Plans for the temple, inspired by nearby Shoshone Falls, were unveiled on Thursday, October 6, 2005, at a press conference held in the former Candleridge Golf Course clubhouse. The stunning model on display showcased the white two-story temple, which would be capped with a gold-leafed angel Moroni atop a 153-foot spire—making it the highest point in the area. Also sharing the 9.1-acre complex would be a new one-story meetinghouse, over 300 parking spaces, and charming tree-lined boulevards and gardens. The Church, which went to great lengths to minimize the worries of neighbors, contracted with developer Ken Edmunds to subdivide the balance of the 36-acre plot to complement the existing neighborhood.4
The Twin Falls Planning and Zoning Commission approved the necessary permits for the building of the temple on November 8, 2005. The commission approved a special-use permit for a temple and a meetinghouse and also approved a variance for the temple to exceed the city's 35-foot maximum height limit. The commission's approval allowed the Church to move to the next stages of planning and to address parking concerns expressed by Commission members, who worried that the 300-space parking lot would be insufficient.5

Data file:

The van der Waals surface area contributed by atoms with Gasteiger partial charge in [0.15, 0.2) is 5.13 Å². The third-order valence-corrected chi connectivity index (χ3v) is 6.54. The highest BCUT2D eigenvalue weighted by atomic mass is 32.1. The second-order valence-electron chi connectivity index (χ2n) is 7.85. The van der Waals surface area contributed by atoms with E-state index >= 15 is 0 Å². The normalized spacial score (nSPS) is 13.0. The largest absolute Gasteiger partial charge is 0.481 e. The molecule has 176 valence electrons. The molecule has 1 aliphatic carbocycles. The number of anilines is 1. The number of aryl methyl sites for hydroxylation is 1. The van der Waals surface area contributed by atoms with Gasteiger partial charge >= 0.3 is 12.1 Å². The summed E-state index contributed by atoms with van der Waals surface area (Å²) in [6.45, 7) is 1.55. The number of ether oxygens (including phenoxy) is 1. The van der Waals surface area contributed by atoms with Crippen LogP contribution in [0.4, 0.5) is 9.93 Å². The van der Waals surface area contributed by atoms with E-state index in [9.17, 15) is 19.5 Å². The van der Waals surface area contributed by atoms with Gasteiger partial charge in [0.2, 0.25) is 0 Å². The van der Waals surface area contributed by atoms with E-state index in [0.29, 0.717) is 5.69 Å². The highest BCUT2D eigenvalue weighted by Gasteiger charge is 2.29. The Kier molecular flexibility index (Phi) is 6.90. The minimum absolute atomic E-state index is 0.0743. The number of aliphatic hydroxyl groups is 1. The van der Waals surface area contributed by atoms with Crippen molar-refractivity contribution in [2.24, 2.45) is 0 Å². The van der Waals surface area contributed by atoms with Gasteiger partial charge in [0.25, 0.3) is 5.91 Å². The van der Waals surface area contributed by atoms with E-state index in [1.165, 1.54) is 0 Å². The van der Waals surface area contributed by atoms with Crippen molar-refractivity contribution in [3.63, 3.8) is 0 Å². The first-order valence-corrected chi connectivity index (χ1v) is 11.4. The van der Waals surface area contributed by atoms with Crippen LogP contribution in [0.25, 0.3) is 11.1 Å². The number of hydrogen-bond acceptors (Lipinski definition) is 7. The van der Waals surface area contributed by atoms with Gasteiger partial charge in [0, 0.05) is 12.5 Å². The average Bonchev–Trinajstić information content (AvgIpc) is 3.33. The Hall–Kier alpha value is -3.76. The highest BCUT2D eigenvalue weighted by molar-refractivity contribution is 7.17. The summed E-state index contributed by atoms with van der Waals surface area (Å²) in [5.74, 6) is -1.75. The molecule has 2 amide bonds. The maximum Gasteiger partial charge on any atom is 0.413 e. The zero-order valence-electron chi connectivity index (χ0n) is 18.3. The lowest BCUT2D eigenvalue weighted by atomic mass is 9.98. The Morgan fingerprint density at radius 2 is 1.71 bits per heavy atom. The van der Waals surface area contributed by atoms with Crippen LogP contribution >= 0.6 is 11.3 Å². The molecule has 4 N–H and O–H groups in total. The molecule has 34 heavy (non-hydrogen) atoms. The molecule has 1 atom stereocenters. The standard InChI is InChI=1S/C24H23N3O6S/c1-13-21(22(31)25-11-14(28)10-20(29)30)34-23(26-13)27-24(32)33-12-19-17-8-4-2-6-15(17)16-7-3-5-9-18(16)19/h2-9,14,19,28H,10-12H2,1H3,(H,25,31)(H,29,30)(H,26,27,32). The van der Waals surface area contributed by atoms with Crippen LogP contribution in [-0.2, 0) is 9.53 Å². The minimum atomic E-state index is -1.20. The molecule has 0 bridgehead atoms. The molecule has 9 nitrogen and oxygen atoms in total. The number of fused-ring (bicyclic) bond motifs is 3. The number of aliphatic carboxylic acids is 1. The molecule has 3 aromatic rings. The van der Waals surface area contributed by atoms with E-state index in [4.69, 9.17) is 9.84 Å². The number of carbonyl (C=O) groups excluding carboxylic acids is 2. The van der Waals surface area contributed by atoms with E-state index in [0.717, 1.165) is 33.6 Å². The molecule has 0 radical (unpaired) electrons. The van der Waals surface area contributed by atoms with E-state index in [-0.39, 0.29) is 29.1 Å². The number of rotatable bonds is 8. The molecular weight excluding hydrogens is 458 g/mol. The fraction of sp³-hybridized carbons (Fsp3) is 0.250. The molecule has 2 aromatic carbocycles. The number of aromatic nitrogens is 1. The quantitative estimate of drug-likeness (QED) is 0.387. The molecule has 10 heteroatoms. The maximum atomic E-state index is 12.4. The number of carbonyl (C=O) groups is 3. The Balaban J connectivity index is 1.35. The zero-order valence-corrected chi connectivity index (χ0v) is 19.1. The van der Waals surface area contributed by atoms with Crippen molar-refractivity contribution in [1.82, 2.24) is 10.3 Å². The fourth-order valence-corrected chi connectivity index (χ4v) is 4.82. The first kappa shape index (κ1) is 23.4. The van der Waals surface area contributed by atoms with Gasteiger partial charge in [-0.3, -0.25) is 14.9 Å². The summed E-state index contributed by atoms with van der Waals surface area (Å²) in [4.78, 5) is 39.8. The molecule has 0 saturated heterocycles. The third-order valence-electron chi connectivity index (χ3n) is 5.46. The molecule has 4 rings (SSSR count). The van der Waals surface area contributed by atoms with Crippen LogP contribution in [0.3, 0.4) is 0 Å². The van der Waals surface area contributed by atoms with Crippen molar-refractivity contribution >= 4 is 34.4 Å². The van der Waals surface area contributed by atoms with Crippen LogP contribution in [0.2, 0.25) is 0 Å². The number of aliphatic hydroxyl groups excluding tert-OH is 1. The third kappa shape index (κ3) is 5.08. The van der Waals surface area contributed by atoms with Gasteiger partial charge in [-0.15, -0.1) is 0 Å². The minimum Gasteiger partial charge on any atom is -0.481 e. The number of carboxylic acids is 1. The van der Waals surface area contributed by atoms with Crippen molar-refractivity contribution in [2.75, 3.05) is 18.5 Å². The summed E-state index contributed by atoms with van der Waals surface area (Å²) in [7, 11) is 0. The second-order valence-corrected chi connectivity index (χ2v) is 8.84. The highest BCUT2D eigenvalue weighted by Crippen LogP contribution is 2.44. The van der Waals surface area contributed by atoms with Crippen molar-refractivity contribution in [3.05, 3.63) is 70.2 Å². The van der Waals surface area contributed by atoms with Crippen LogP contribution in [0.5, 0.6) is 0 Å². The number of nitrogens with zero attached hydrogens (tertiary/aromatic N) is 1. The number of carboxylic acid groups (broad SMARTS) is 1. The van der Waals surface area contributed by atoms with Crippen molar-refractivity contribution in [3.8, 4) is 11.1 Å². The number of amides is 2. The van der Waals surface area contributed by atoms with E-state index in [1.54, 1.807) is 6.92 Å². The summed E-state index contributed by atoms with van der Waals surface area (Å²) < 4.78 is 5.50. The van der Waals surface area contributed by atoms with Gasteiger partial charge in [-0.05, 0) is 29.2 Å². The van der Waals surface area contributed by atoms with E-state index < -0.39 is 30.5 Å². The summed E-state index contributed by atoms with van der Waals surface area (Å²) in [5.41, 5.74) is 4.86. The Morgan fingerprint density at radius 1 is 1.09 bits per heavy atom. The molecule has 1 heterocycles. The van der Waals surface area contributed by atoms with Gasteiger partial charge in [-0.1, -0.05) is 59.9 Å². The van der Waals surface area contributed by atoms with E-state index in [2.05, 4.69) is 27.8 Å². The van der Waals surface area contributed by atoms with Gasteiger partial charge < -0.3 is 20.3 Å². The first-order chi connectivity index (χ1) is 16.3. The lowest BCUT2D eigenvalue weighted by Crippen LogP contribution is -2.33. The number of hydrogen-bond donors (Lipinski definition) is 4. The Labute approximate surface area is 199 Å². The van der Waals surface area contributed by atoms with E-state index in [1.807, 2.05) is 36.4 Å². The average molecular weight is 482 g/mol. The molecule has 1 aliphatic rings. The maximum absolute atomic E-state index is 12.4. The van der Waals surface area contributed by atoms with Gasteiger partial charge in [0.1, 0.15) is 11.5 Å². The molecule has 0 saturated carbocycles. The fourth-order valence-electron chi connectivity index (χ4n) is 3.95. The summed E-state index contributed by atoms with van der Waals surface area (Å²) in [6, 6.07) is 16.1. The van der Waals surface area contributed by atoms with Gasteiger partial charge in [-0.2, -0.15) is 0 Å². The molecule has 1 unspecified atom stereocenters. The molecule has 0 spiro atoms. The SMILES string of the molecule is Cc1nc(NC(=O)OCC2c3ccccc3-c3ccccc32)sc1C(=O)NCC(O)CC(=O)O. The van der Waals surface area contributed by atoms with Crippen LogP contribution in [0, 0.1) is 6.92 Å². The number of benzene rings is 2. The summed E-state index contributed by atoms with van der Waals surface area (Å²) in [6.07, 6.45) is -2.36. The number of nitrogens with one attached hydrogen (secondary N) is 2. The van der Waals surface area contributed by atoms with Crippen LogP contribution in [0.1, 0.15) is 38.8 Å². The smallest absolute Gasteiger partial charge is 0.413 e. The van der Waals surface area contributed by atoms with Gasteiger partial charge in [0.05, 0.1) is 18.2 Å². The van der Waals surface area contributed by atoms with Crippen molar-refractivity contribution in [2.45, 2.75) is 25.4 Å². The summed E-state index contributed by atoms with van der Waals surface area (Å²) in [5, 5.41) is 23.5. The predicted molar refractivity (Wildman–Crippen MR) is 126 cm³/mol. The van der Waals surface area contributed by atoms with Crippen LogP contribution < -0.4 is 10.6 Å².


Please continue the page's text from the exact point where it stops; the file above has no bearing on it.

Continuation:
Ground was broken for the temple on Saturday, April 15, 2006—the day before Easter Sunday. Presiding at the ceremony was Elder Neil L. Andersen of the Presidency of the Seventy, who himself was reared in Southeast Idaho. He honored the late apostle Elder David B. Haight, a native of Oakley, and shared the story of Elder Haight's parents' trip by buggy to wed in the Logan Utah Temple. "Our children and our children's children will not travel to the Twin Falls temple by buggy," said Elder Andersen, "but they, too, will remember their days in the Twin Falls temple. The temple is our solemn testimony to the immortality of the soul. We walk into the house of the Lord to be endowed there as the scripture says to be endowed from on high with power. This work that we commence today is a holy work. It will bless the city. We honor our neighbors, our kind neighbors, who have allowed us to worship as we believe."6
On Wednesday, May 30, 2007, a 13½-foot gold-leafed statue of the angel Moroni was set in place atop the single spire of the temple. Though efforts were made to keep news of the Moroni raising quiet, hundreds of spectators and cameras crowded the temple the day of the event eager to catch a glimpse of Moroni's ascent. Once the statue was in place and the crane pulled away, a spontaneous eruption of cheers and whistles filled the air. Seventeen-year-old Kelsee Nebeker said the installation of Moroni marked a milestone for the temple and for Twin Falls: "It just represents everything we have been hoping and waiting for."7